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On December 19, 2007, the President signed into law the Energy Independence and Security Act of 2007 (EISA). This law (PL 110-140) includes an increase in the national Renewable Fuel Standard (RFS) mandating the production of 36 billion gallons of renewable fuels by 2022. Within the total mandate, 21 billion gallons must qualify as advanced biofuels – fuels made from renewable biomass other than corn starch. There are additional carve-outs for biomass-based diesel and fuels made from cellulosic feedstocks, such as wood, grasses, and agricultural residues. An important component of the RFS is a series of greenhouse gas emissions screens, essential safeguards that ensure renewable fuels will meet minimum verifiable reductions in greenhouse emissions. For renewable fuels (from new facilities) to qualify under the RFS, they must achieve at least a 20 percent reduction in direct and indirect lifecycle emissions compared to equivalent petroleum fuels. Advanced fuels and cellulosic fuels are subject to a 50 percent and 60 percent emissions screen, respectively. Because of these stringent safeguards and the large quantity of fuel mandated, it is paramount that we not rule out potentially important feedstocks without valid reasons. The definition of ‘renewable biomass’ included in the law, however, does rule out a number of feedstocks, including thinning materials and woody residues from federal forests.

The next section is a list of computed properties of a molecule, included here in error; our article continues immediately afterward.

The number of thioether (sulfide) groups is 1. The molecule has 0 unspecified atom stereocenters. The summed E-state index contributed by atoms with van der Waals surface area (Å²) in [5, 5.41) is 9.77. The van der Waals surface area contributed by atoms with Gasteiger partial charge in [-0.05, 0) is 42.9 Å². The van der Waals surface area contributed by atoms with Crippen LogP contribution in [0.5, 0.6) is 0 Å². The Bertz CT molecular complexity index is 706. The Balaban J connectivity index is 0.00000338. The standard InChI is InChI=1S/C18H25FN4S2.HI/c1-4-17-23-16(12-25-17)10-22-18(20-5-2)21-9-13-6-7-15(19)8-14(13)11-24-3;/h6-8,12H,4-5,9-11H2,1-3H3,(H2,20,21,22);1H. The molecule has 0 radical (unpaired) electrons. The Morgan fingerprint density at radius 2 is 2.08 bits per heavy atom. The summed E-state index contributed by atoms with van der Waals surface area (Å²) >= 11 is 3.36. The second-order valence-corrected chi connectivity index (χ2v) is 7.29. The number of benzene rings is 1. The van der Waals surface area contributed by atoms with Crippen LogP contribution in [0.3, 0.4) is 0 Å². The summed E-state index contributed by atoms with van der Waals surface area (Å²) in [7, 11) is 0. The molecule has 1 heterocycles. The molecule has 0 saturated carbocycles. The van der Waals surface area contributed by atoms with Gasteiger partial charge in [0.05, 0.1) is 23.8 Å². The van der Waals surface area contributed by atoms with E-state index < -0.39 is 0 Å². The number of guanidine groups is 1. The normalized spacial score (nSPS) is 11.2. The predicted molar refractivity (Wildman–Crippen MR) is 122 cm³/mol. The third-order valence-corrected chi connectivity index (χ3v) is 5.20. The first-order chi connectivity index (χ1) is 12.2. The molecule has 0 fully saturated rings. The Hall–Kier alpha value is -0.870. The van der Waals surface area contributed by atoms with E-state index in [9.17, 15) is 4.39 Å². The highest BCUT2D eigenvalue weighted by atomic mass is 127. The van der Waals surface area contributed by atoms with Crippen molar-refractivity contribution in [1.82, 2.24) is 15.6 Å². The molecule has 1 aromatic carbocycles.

There are a number of reasons why the inclusion of federal forests in the definition of renewable biomass would be beneficial for the RFS, global climate, and our public forests.